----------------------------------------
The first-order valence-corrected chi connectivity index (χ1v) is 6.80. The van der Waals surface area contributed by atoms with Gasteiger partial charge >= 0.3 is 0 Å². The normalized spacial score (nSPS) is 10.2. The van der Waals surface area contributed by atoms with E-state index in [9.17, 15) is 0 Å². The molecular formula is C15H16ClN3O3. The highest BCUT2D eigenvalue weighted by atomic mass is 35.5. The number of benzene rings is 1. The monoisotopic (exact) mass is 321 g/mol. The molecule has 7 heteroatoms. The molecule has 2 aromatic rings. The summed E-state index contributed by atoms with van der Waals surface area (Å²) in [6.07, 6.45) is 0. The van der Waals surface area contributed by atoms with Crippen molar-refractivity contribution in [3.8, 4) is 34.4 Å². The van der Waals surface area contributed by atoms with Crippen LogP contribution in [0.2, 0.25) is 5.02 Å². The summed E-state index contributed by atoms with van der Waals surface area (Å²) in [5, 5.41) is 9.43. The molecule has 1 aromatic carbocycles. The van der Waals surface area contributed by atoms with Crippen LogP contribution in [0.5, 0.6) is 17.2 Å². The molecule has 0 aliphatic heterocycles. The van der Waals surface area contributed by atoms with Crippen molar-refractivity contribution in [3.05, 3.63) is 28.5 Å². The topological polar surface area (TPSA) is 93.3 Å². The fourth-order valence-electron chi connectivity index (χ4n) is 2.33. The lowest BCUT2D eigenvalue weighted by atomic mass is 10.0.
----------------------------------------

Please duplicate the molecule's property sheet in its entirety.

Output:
The first-order valence-corrected chi connectivity index (χ1v) is 6.80. The van der Waals surface area contributed by atoms with Gasteiger partial charge >= 0.3 is 0 Å². The normalized spacial score (nSPS) is 10.2. The van der Waals surface area contributed by atoms with E-state index in [9.17, 15) is 0 Å². The molecular formula is C15H16ClN3O3. The highest BCUT2D eigenvalue weighted by atomic mass is 35.5. The number of benzene rings is 1. The monoisotopic (exact) mass is 321 g/mol. The molecule has 7 heteroatoms. The molecule has 2 aromatic rings. The summed E-state index contributed by atoms with van der Waals surface area (Å²) in [6.07, 6.45) is 0. The van der Waals surface area contributed by atoms with Crippen molar-refractivity contribution in [3.8, 4) is 34.4 Å². The van der Waals surface area contributed by atoms with Crippen LogP contribution in [0.2, 0.25) is 5.02 Å². The summed E-state index contributed by atoms with van der Waals surface area (Å²) in [5, 5.41) is 9.43. The molecule has 1 aromatic carbocycles. The van der Waals surface area contributed by atoms with Crippen LogP contribution in [0.5, 0.6) is 17.2 Å². The molecule has 0 aliphatic heterocycles. The van der Waals surface area contributed by atoms with Crippen molar-refractivity contribution in [3.05, 3.63) is 28.5 Å². The topological polar surface area (TPSA) is 93.3 Å². The fourth-order valence-electron chi connectivity index (χ4n) is 2.33. The lowest BCUT2D eigenvalue weighted by atomic mass is 10.0.